Spain Counts on Citizens to Join Pension Revolution

Spain is hoping to entice people to prepare for retirement with a voluntary saving plan as it tries to wean them off relying solely on state pensions.

The aim is to set up a fund run by private investment companies by the end of the year, offering Spaniards an affordable alternative to supplement their public pension. But unlike some other countries, the system will require workers to opt in rather than being automatically enrolled.

“We think there’s a group of middle- and low-income Spaniards who will be interested in a boost to their lifetime savings, which can complement their public pension,” Jose Luis Escriva, the social security minister for Spain’s Socialist-led government, said in an interview.

Spain Counts on Citizens to Join Pension Revolution

Escriva wants to enhance savings and to counterbalance dependence on the state plan, a system economists say is a challenge to fiscal sustainability. The choice to keep the pension voluntary reflects political concerns among some left-leaning lawmakers about involvement of the private sector, but the minister is hopeful it can still make a difference.

“There’s enormous potential,” said Escriva, an economist who previously worked at the European Central Bank. “Right now, there’s a huge reliance on the public pension.” Workers need more options, he said.

Escriva’s team and the Economy Ministry are setting up the framework for the new pension plan, establishing maximum commissions and tax incentives. Officials will open a bidding process soon to select one or more fund managers.

“This is simply a reform, modernizing the country,” Escriva said. Collective, workplace pension plans haven’t gathered much traction in part because Spanish companies are much smaller and employ fewer people on average than their European peers, he said.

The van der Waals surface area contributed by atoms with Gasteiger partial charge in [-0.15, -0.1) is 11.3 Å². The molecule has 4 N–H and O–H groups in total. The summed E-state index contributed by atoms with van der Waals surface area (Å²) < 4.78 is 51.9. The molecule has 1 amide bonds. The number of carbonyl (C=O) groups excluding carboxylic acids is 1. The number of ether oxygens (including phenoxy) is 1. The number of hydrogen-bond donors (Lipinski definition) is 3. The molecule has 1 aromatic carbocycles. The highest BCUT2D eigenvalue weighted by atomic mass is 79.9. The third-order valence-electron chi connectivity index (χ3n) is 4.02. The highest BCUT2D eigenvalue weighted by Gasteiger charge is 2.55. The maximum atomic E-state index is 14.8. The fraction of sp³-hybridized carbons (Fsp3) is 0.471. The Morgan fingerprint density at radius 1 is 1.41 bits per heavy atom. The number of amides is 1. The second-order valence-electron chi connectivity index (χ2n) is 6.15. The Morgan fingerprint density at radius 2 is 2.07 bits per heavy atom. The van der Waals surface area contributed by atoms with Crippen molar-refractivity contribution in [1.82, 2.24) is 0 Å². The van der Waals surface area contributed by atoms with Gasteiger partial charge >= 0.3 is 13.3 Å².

The government also wants to bolster tax incentives to encourage workers not to retire early, and to revamp the system for the self-employed, aligning contributions with what they ultimately receive.

Spaniards have socked away private retirement funds equivalent to only around 13% of gross domestic product, well below the OECD’s average of 80%. Most of Spain’s savers are high-income workers with individual pension accounts.

To tackle that disparity, officials looked for inspiration to the U.K.’s National Employment Savings Trust, known as Nest, Escriva said. Under that scheme, more than a dozen fund managers, including Blackrock and JPMorgan, now invest on behalf of more than 9.5 million Britons.

Opting In

While U.K. employees are automatically enrolled in Nest when they start a new job, with the choice of opting out, Spain’s plan will be voluntary, the minister said. The system resembles that of the autonomous Basque Country in northern Spain, which has a similar plan to Britain’s but also requires workers to sign up.

“It’s a good idea, but if they say it’s not mandatory or doesn’t include at least auto-enrollment, it won’t resolve anything,” said Concepcion Patxot Cardoner, a University of Barcelona professor. Workers tend not to opt in to voluntary savings plans, she said.

Escriva has political limits on how far he can push things. The new plan is one of a series of hard-fought pension reforms that lawmakers agreed to last year, with some left-leaning groups reticent about proposals requiring workers to participate in a private-sector plan which they said would undermine the public system.

A previous attempt to rightsize Spain’s pensions, adjusting payments based on available funds and improved life expectancy, foundered after millions of retirees took to the streets in 2018 and 2019 in protest.

But the problem that isn’t going away: Escriva and other policy makers are trying to figure out how to give baby boomers the public pensions they have been counting on, while ensuring younger generations have enough long-term savings too.

Spain Counts on Citizens to Join Pension Revolution

That’s particularly thorny in Spain, which offers one of the most generous public pensions as a percentage of lifetime earnings in the OECD, and spends around 12% of annual economic output on retirement payments. The total will reach nearly 14% of GDP in 2050, according to OECD forecasts -- in line with France, lower than Italy, but notably above the group’s average.

Markedly high unemployment in Spain is another headache, hindering consistent workers’ contributions to the fund. Meanwhile the coronavirus crisis has exacerbated fiscal challenges, adding pressure for even more reforms in the future.

“To make Spain’s pension plan sustainable, the government needs both to raise the retirement age and cut pensions,” Patxot Cardoner, the professor, said. “There’s no other option.”

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